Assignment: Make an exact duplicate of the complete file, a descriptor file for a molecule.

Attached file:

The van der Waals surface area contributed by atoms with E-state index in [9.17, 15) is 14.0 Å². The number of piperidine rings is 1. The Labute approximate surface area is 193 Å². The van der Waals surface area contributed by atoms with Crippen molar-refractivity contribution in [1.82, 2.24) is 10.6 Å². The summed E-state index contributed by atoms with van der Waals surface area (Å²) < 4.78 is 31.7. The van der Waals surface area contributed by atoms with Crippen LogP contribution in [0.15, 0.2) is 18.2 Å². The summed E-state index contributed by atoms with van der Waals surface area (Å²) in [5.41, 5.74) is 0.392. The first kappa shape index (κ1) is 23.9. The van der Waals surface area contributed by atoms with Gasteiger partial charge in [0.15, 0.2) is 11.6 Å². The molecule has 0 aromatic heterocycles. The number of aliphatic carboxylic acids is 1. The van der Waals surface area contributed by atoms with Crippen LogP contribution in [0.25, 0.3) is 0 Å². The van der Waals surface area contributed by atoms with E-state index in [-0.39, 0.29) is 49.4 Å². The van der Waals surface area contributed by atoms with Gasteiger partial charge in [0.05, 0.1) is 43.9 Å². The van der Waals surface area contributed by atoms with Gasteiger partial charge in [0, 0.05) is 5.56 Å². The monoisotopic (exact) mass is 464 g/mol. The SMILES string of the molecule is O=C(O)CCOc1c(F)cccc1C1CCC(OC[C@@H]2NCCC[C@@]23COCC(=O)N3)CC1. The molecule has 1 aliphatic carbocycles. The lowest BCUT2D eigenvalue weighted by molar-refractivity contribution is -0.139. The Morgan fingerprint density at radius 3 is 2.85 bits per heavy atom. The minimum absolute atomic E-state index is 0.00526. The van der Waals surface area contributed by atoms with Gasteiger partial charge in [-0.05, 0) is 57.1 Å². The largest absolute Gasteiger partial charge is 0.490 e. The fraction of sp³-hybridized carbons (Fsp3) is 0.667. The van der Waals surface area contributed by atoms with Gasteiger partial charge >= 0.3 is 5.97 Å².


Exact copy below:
The van der Waals surface area contributed by atoms with E-state index in [9.17, 15) is 14.0 Å². The number of piperidine rings is 1. The Labute approximate surface area is 193 Å². The van der Waals surface area contributed by atoms with Crippen molar-refractivity contribution in [1.82, 2.24) is 10.6 Å². The summed E-state index contributed by atoms with van der Waals surface area (Å²) < 4.78 is 31.7. The van der Waals surface area contributed by atoms with Crippen LogP contribution in [0.15, 0.2) is 18.2 Å². The summed E-state index contributed by atoms with van der Waals surface area (Å²) in [5.41, 5.74) is 0.392. The first kappa shape index (κ1) is 23.9. The van der Waals surface area contributed by atoms with Gasteiger partial charge in [0.15, 0.2) is 11.6 Å². The molecule has 0 aromatic heterocycles. The number of aliphatic carboxylic acids is 1. The van der Waals surface area contributed by atoms with Crippen LogP contribution in [0.25, 0.3) is 0 Å². The van der Waals surface area contributed by atoms with E-state index in [-0.39, 0.29) is 49.4 Å². The van der Waals surface area contributed by atoms with Gasteiger partial charge in [0.05, 0.1) is 43.9 Å². The van der Waals surface area contributed by atoms with Gasteiger partial charge in [0, 0.05) is 5.56 Å². The monoisotopic (exact) mass is 464 g/mol. The SMILES string of the molecule is O=C(O)CCOc1c(F)cccc1C1CCC(OC[C@@H]2NCCC[C@@]23COCC(=O)N3)CC1. The molecule has 1 aliphatic carbocycles. The lowest BCUT2D eigenvalue weighted by molar-refractivity contribution is -0.139. The Morgan fingerprint density at radius 3 is 2.85 bits per heavy atom. The minimum absolute atomic E-state index is 0.00526. The van der Waals surface area contributed by atoms with Gasteiger partial charge in [-0.05, 0) is 57.1 Å². The largest absolute Gasteiger partial charge is 0.490 e. The fraction of sp³-hybridized carbons (Fsp3) is 0.667. The van der Waals surface area contributed by atoms with Gasteiger partial charge >= 0.3 is 5.97 Å².